"I thought marrying the person you love and living together was a human right," Guhle said in his modest two-room apartment on the outskirts of Berlin. "Apparently this is not the case in Germany."
Germany adopted German language regulations for prospective immigrants in 2007. Most EU countries — including France, Italy, Spain and Sweden — do not require foreign spouses to pass mandatory language tests before they join their partners in Europe. Austria, Britain and the Netherlands are among countries that require language tests before foreign spouses can enter the country, but experts say Germany's test is the toughest.
The European Commission has criticized the law in Germany, saying it may violate European treaties. And a legal challenge to the European Court of Justice is expected to be heard this month. As things stand, however, binational couples like Guhle and his wife face costly and daunting challenges.
Kentucky freshman not 1-and-done yet: Wildcats beat Wisconsin 74-73 to get to NCAA title game
ARLINGTON, Texas (AP) — No, this was not an instant replay, though it certainly is turning into a highlight loop that Aaron Harrison and his Kentucky teammates could get used to watching.
Harrison took a pass from his twin brother, Andrew, spotted up from NBA range and watched the ball rattle in for the lead with 5.7 seconds left Saturday night to lift the Wildcats to a 74-73 victory over Wisconsin in the Final Four.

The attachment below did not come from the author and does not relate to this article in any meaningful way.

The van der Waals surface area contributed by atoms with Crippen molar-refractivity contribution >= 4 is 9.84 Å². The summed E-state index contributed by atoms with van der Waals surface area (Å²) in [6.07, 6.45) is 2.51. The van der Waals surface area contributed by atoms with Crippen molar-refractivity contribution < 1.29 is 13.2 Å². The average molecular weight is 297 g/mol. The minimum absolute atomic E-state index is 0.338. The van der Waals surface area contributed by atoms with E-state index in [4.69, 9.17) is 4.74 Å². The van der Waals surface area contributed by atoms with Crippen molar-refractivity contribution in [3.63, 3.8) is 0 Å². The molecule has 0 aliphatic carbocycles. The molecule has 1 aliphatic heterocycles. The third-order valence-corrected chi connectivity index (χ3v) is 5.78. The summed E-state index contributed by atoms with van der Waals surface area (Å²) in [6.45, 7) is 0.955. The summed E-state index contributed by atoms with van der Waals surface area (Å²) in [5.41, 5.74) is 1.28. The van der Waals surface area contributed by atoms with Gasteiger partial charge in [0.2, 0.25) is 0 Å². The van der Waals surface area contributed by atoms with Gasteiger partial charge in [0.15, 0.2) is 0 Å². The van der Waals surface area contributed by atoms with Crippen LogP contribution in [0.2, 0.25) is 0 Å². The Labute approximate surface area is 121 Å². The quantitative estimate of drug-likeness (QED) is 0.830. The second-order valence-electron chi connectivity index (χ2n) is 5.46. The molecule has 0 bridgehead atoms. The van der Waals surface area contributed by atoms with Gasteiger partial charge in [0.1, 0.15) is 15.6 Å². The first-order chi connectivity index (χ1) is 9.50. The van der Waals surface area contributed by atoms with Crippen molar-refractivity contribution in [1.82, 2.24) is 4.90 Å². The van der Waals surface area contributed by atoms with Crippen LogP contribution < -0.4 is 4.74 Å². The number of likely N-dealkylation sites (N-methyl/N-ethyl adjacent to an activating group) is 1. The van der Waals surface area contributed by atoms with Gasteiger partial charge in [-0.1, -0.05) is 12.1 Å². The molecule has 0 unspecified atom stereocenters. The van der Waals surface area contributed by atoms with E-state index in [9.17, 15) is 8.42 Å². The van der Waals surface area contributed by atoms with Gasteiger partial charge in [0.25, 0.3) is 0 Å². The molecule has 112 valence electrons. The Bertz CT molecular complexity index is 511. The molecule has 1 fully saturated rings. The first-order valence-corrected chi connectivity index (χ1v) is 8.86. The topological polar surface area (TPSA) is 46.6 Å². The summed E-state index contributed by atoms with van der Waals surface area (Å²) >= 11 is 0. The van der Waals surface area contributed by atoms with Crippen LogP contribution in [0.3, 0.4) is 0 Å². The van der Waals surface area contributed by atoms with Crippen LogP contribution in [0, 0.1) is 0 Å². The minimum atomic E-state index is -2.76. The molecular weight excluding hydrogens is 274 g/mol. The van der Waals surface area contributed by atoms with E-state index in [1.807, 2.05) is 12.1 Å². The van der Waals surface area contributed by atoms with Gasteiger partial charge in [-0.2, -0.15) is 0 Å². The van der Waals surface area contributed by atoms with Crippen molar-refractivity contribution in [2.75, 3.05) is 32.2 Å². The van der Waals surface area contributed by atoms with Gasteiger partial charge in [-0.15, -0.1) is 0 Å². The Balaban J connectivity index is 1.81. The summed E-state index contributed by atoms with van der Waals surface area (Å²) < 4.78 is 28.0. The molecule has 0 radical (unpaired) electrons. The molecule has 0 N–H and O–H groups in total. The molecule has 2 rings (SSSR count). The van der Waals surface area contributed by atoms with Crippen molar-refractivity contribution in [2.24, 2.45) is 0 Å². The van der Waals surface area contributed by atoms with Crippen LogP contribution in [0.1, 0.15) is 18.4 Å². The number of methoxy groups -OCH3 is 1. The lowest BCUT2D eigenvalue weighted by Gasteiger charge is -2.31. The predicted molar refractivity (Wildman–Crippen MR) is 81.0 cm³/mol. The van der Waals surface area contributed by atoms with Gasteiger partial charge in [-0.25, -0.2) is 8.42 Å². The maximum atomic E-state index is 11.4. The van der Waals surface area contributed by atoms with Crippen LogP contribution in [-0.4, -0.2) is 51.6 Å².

It was a near carbon copy of his game-winner last weekend in the regional final against Michigan. It was every bit as big as the 3 he made the game before that to help Kentucky take the lead for good in the Sweet 16 against Louisville.
"You can't be scared to miss, and you want to be that guy that wants to take the big shots," Aaron Harrison said.
"He has that clutch gene," Wisconsin's Sam Dekker said.
UConn beats No. 1 Florida 63-53 to advance to national championship game
ARLINGTON, Texas (AP) — Shabazz Napier looked up toward the Connecticut fans in the crowd at AT&T Stadium and held up one finger.
The Huskies had just beaten overall No. 1 seed Florida 63-53 on Saturday in the Final Four. But Napier's gesture had another meaning.
"One more to go," the first-team All-American said.
The victory got them into Monday night's title game against Kentucky and it was as good an effort as any team came up with this season against the Gators, who came in having won 30 straight games, a streak that started after a loss to the Huskies four months ago.
"We have been in a lot of dog fights," Napier said. "We are just an experienced group. We believe in each other and continue to believe in each other. ... We are going to win. That is what we do."
Syria state media says mortar shells kill 2 near Damascus Opera House